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The light shines out in Jerusalem

Jerusalem is preparing to celebrate one of its major cultural events, the 'Festival of Light', which, from 15th to 22nd of June, will illuminate the ancient streets of the Old City with the work of leading international artists whose creative material is light itself.

15 June 2011
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This year sees the third celebration of the festival, held in Jerusalem's Old City in mid-June, and the event is already establishing itself as one of the city's major summer attractions. Throughout the week, between 8 pm and midnight, ancient stones and monuments of the historic district will be illuminated and juxtaposed with some of the most avant-garde creations and installations of light sculpture and other artwork by leading international artists.

Traditionally light has been used in the display of works of art, but in recent years artists have started to view it as a creative raw material in its own right; the development of new technology has led to great innovation and given rise to events such as Jerusalem's Festival of Light that take a new look at decorative lighting and the role of light in the urban landscape.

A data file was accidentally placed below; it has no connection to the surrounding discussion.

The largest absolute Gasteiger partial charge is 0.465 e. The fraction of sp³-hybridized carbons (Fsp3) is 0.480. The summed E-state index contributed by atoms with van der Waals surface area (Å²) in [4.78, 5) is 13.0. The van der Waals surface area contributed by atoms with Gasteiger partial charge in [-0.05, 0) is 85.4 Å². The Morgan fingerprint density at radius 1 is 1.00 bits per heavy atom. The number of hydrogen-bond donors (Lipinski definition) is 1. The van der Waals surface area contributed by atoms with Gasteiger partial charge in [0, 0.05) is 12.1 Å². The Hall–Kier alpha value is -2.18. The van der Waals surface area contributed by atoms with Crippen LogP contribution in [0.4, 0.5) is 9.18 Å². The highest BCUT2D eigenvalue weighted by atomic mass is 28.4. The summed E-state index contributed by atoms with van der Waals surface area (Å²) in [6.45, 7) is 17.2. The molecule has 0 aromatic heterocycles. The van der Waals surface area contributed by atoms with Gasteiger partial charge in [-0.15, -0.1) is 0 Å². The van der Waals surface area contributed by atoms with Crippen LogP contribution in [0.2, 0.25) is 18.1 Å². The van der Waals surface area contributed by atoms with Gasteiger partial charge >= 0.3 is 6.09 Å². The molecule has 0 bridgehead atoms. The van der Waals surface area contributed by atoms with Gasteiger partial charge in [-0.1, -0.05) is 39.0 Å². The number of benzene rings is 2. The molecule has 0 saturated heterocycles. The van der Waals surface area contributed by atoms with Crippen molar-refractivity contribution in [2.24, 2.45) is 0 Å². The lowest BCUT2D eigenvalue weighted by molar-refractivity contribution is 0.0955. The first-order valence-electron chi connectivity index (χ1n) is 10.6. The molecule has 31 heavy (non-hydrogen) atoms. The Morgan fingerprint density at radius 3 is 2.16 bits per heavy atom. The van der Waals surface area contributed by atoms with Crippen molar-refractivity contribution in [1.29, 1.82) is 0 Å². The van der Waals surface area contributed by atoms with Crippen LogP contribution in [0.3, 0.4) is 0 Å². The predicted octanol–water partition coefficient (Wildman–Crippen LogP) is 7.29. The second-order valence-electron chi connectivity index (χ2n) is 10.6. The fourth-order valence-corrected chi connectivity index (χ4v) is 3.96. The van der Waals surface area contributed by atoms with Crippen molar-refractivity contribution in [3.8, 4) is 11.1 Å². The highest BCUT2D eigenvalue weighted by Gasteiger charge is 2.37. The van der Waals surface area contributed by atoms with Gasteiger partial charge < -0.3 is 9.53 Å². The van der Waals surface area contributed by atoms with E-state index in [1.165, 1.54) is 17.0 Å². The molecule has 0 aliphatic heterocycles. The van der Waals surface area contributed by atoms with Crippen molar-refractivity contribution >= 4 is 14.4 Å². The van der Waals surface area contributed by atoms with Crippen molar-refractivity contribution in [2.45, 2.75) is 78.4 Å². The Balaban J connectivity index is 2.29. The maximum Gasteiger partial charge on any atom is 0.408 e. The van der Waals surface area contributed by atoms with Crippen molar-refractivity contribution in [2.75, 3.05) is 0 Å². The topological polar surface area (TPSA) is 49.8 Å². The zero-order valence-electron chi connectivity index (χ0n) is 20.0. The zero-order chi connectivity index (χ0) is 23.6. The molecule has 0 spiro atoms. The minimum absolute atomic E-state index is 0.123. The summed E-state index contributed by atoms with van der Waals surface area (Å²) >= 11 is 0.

The event will also include theatrical performances, concerts, fireworks and themed tours of the Old City, where light and sound will transform its appearance and offer a new perspective on the ancient Holy City as neighbourhoods and monuments take on a magical aura. 

At the Jaffa Gate, the French group TILT are creating a garden of light where visitors will step into a magical futuristic world, while, to the east of the Damascus Gate, the Italian artist Richi Ferrero will decorate Zedekiah's Cave with African masks; using the special effects of lighting, the masks will be brought to life accompanied by the guttural sounds of Mongolian music combined with lyrics of Bulgarian folksong in a truly international creation.

Except for the Butterfly Effect, an extraordinary combination of acrobatic art and video installation which will take place in the Habonim Gardens, the festival is free. Aimed at a wide audience, in previous years it has attracted a quarter of a million visitors over the course of the week and offers visitors a marvellous opportunity for a new perspective on this ancient city.

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